Unveiling of the Late Professor Wangari Maathai Statue in the US
A Catholic Church-run College (University) in the US has honoured Prof Wangari Maathai posthumously. The Benedictine College, formerly Mount Scholastica College, unveiled a statue of the late Prof Maathai, which formed part of the weeklong activities marking the 50th anniversary of the college’s 1964 graduates last month.
“To have a statue of Wangari Maathai on our campus has been a dream for a while, and it is appropriate that it is here in St. Scholastica Plaza, where our students will see it and aspire to be like her,” said Benedictine College President Stephen D. Minnis.
The sculptor was Bill Hopen, who had previously done the statues of two students and a Benedictine Sister, along with a bas relief, that grace St. Scholastica Plaza outside of Elizabeth Hall.
“It was such an honor to be selected to do this portrait,” said Hopen. “I’ve done many portraits of famous people; astronauts, senators, millionaires. I have to tell you, this is the most favorite subject I’ve ever had. But it was a challenge in many ways. For instance, there was the smile. It is never done in bronze but it had to be in Wangari’s case because there are no pictures of her that exist without this optimistic, positive, charismatic smile. It had to be expressed.”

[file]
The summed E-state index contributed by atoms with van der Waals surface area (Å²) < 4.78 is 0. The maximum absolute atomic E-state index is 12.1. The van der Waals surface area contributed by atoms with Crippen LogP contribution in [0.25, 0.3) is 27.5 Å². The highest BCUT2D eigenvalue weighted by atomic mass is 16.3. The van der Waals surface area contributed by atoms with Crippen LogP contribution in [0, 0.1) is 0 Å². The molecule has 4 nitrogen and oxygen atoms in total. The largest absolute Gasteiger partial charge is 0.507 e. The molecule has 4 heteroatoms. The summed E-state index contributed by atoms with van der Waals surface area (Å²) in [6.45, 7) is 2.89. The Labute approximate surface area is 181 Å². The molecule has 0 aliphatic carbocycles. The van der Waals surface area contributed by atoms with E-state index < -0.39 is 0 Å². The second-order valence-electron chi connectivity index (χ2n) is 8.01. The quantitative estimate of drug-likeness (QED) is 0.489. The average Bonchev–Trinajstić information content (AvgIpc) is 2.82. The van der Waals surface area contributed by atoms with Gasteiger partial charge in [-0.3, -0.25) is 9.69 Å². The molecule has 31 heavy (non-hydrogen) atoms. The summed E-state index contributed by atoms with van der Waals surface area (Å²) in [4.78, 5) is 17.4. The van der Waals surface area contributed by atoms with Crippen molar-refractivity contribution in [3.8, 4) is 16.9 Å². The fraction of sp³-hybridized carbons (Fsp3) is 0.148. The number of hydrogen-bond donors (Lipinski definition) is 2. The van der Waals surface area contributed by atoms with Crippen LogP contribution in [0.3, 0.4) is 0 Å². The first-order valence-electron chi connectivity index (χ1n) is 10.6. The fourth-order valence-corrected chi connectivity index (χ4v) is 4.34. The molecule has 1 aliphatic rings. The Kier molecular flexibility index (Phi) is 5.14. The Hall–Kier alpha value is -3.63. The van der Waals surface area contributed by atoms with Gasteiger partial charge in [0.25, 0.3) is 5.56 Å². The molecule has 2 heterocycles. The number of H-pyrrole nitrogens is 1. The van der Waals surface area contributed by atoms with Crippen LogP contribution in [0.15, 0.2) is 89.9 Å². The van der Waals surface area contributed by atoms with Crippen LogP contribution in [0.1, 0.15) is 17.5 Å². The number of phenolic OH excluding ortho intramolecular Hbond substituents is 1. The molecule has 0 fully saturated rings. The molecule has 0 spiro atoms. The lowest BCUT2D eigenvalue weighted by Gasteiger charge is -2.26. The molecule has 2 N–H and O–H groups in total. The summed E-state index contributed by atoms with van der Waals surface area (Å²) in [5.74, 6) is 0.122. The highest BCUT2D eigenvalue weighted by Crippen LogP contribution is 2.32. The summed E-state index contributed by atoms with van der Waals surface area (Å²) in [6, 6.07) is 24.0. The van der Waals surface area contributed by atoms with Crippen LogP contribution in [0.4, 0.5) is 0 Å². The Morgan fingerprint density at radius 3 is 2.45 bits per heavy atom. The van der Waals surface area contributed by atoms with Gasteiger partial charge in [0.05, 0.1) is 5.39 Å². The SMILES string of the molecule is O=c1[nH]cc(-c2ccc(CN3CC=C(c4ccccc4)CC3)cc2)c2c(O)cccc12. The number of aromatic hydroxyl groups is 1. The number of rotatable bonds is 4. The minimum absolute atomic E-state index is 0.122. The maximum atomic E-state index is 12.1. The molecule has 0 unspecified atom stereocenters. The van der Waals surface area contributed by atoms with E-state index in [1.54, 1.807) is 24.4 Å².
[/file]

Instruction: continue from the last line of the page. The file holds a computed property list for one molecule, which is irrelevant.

The event included a poem written by Sister Thomasita Homan, OSB, a Benedictine Sister from the Mount, former professor at Benedictine College, and a close personal friend of Maathai
Prof Maathai and her colleague, Agatha Wangari Kahara formed the 1964 class and were among the 295 Kennedy airlift students who arrived in New York in September, 1960. About 70 classmates of the College’s 1964 graduates drawn from Africa, America and Japan attended the June 14 grand fete. The Benedictine Campus is situated at Achitson, Kansas State, US.
Kahara, the first Woman Information Officer in the then Information and Broadcasting ministry was invited to represent Prof Maathai at the grand fete. “I had the honour of unveiling the erected statue of the late Maathai as well as addressing the congregation of the day,” Kahara said in an interview. _by a report Francis Njuguna
Salisbury, a dear friend of Wangari’s who used to take her home over the summers, spoke at the dedication and noted that Kenya was a new country at the time, just emerging from colonial rule in 1963.
During the ceremony, Salisbury recalled Wangari’s famous hummingbird story about taking action. In the story, a hummingbird carrying small droplets of water in an attempt to put out a forest fire is stopped by other animals who say she isn’t making any difference. The hummingbird acknowledges that she is small, but she is doing all she can.
“If she were here today, Wangari would say ‘But I was only doing my little thing. I plant trees,’” Salisbury said. “So each of us needs to find our little thing and do that little thing. And if each of us does that little thing, the world will be a better place and we will have followed in her footsteps in some humble way.”